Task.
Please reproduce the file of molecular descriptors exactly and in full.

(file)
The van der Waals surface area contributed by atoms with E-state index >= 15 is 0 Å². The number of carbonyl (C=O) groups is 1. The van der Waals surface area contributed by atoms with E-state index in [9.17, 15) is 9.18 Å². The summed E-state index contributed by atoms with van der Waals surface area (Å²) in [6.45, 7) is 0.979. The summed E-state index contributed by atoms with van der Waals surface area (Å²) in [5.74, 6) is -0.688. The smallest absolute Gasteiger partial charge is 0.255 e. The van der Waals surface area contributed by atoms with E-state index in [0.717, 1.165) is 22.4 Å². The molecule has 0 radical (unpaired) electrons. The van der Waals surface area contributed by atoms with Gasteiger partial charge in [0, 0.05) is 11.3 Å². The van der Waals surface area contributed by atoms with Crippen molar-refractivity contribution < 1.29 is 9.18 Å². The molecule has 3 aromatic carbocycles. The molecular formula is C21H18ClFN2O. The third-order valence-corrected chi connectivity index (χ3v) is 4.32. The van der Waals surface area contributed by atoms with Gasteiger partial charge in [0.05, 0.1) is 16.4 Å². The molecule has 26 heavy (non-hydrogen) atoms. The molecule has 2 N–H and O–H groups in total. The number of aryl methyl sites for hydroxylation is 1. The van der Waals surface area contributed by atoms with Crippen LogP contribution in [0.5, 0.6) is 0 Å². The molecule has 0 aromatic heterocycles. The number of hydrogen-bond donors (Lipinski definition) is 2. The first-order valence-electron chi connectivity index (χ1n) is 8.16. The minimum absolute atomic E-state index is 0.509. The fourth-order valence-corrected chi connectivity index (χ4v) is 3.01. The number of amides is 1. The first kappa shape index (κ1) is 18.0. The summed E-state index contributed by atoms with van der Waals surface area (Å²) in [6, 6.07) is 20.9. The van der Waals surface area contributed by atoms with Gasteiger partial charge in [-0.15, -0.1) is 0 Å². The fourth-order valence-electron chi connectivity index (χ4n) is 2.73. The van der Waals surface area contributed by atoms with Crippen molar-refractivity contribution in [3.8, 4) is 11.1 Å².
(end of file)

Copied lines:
The van der Waals surface area contributed by atoms with E-state index >= 15 is 0 Å². The number of carbonyl (C=O) groups is 1. The van der Waals surface area contributed by atoms with E-state index in [9.17, 15) is 9.18 Å². The summed E-state index contributed by atoms with van der Waals surface area (Å²) in [6.45, 7) is 0.979. The summed E-state index contributed by atoms with van der Waals surface area (Å²) in [5.74, 6) is -0.688. The smallest absolute Gasteiger partial charge is 0.255 e. The van der Waals surface area contributed by atoms with E-state index in [0.717, 1.165) is 22.4 Å². The molecule has 0 radical (unpaired) electrons. The van der Waals surface area contributed by atoms with Gasteiger partial charge in [0, 0.05) is 11.3 Å². The van der Waals surface area contributed by atoms with Crippen molar-refractivity contribution < 1.29 is 9.18 Å². The molecule has 3 aromatic carbocycles. The molecular formula is C21H18ClFN2O. The third-order valence-corrected chi connectivity index (χ3v) is 4.32. The van der Waals surface area contributed by atoms with Gasteiger partial charge in [0.05, 0.1) is 16.4 Å². The molecule has 26 heavy (non-hydrogen) atoms. The molecule has 2 N–H and O–H groups in total. The number of aryl methyl sites for hydroxylation is 1. The van der Waals surface area contributed by atoms with Crippen LogP contribution in [0.5, 0.6) is 0 Å². The molecule has 0 aromatic heterocycles. The number of hydrogen-bond donors (Lipinski definition) is 2. The first-order valence-electron chi connectivity index (χ1n) is 8.16. The minimum absolute atomic E-state index is 0.509. The fourth-order valence-corrected chi connectivity index (χ4v) is 3.01. The number of amides is 1. The first kappa shape index (κ1) is 18.0. The summed E-state index contributed by atoms with van der Waals surface area (Å²) in [6, 6.07) is 20.9. The van der Waals surface area contributed by atoms with Gasteiger partial charge in [-0.15, -0.1) is 0 Å². The fourth-order valence-electron chi connectivity index (χ4n) is 2.73. The van der Waals surface area contributed by atoms with Crippen molar-refractivity contribution in [3.8, 4) is 11.1 Å².